Friday, June 12, 2015

Listening to stories and legends in Prague

We have been visiting Prague with our Road Scholars group for several days. These trips feature excellent local experts who tell the group an overview of the history and culture of the area. Since Poland, Hungary and the Czech Republic are neighbours, I expected similarities. They each trace their histories to the introduction of Christianity to their country along with the feudal system of land ownership and governance about 1000 years ago. In this system both the church and the royal rulers own all the land. In 1918, the land that had been ruled by the Austro-Hungarian Empire and the Church were broken into countries with their own individual languages/cultural grouping. Hungary lost a lot of land and looked at the pre-1914 period as their golden days. The Poles and Czechs had their own counties again until WW2. Hungary allied itself with the Nazis. In 1938, Neville (peace in our time) Chamberlain gave Czechoslovakia to Hitler, Poland was invaded in 1939 and WW2 began. We heard about being under Nazi occupation from 3 points of view.  Hungary was an ally of Hiltler and their buildings came through the war relatively unscathed if I don't count the all the people sent to death factories.  Czechoslovakia was annexed by Nazis. Poland was heavily bombed.  After the war the Soviets set up a Communist system wherein the state owns everything under a repressive regime. Since the early 1990s, each county is free to be a democracy, have a free market economy and is part of EU.

Due to the influence of the ruling Austro-Hungarian empire, that ruled all 3 countries, the bigger and more decorated the building, the better. Where are the stories of kindness in all this?  Over and over, in dangerous and miserable conditions, some brave people risked ther lives for their neighbours. I have heard stories of pluck and good luck. The buildings are pretty, but many of the people are beautiful and brave.

Friday, June 5, 2015

Beautiful Budapest

On this city tour of central Euope, we are visiting cities whose governments sided with the Allies during WWII (Warsaw and Cracow) and those who sided with the Axis (Budapest).  Hungary was part of the Austro-Hungarian empire prior to WWI and lost control of these lands to Romania, Poland, Slovakia and others after that war.  They never got over their loss to this day. The beautiful buildings date back to their prosperous days in the 18th and 19th centuries. Their system of government was feudalism and the aristocracy was doing well off the work of the peasants in the countryside.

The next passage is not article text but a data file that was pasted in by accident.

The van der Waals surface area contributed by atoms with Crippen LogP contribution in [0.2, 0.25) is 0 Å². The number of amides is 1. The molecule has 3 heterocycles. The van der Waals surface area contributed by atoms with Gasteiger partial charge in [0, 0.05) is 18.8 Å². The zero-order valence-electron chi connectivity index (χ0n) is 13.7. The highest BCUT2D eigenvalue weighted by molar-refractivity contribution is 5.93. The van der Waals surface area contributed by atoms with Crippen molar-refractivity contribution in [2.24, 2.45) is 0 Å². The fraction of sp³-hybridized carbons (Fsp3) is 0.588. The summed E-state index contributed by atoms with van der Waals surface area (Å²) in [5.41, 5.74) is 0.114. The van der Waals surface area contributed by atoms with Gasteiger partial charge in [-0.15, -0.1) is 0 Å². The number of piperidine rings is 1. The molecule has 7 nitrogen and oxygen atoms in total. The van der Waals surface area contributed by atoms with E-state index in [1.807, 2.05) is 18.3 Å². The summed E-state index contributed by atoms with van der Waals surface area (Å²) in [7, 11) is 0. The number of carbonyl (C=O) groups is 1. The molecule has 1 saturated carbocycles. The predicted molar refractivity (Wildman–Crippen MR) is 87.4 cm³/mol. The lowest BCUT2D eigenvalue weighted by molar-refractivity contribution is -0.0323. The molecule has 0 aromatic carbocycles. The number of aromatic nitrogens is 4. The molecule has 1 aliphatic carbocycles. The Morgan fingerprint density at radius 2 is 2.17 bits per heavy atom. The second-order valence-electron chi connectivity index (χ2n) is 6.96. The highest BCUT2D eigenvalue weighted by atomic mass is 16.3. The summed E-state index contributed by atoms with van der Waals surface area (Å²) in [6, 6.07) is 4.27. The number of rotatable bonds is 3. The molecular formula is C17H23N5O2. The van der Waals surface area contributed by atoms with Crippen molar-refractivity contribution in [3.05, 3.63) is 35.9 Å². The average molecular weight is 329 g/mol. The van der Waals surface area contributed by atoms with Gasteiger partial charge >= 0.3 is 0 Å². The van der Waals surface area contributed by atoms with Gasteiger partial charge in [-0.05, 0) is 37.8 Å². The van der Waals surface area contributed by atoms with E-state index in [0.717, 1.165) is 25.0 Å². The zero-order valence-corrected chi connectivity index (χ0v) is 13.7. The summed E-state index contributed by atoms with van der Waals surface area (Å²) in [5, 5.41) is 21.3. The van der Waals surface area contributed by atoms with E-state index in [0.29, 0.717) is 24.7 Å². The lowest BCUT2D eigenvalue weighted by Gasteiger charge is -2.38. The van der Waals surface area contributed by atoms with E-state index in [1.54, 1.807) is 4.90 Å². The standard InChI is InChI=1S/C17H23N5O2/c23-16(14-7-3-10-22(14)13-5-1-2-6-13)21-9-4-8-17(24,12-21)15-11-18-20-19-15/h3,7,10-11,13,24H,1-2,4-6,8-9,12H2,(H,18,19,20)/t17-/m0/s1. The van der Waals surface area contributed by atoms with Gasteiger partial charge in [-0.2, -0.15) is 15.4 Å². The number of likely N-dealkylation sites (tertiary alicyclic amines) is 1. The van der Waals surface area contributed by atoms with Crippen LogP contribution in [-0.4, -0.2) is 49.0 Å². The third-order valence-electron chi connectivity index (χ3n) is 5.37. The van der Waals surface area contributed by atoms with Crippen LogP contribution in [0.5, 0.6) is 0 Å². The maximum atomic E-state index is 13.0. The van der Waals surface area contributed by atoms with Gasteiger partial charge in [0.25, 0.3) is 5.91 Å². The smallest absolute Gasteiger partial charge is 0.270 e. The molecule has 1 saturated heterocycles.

Now, in 2015, the majority live in cities, with public buildings that are very impressive, huge and elaborately decorated. Their current government is very slow at developing a modern economy. You contrast the tired, poorly dressed people who trudge past these beauties on their way to work and home. What would happen if they invested in people and let go of  maintaining the gorgeous buildings?  Focusing on beauty without the kindness of supporting growth in ordinary people can harm any society.

Tuesday, June 2, 2015

Witnessing Auschwich on a sunny June day

Along with 6000 other people in guided groups, we visited Auschwich Birkenhau concentration camp today. We lined up for our appointment along side groups of people speaking many languages, Polish, German, Italian, French, Mandarin, and English.  The ages ranged from early teens to seniors. Each group was assigned a guide who spoke their language. The guide told us how the camp worked and described the daily life and death of the prisoners. As we filed through the barracks, toilets (10 seconds only twice daily) the work areas, the gas chambers and crematoria, the guide told us how the Nazis managed the prisoners with humiliation and cruelty. This camp held Polish political prisoners, Jehovah Witnesses, Seventh Day Adventists, Roma, gays and the mentally ill but the vast majority were Jews like me.

The area of these facilities was vast. The Nazis got rid of the majority of Poles on the surrounding farms and took over the housing the the towns for themselves according to the guide.

When we returned to Cracow, the evening program was dinner in a Jewish style restaurant accompanied by Jewish style Klezmer music in an area where Jews lived for 900 years before the Holocaust. There are only few Jews now in Cracow.  The restaurant was in a former synagogue and ritual bath. The furniture in the hall were family dining room sets, probably taken from the apartments of the former Jewish inhabitants complete with lace tablecloths. I could not stay and walked back to the hotel in the warm June night.

I lost my way and went into a restaurant. The waitress looked at my map, told us that we still had a long way to go and called us a cab. When it arrived, she came out to make sure the cabbie understood us,  I appreciated her kindness so much then.

Friday, May 29, 2015

Hard Day at a Museum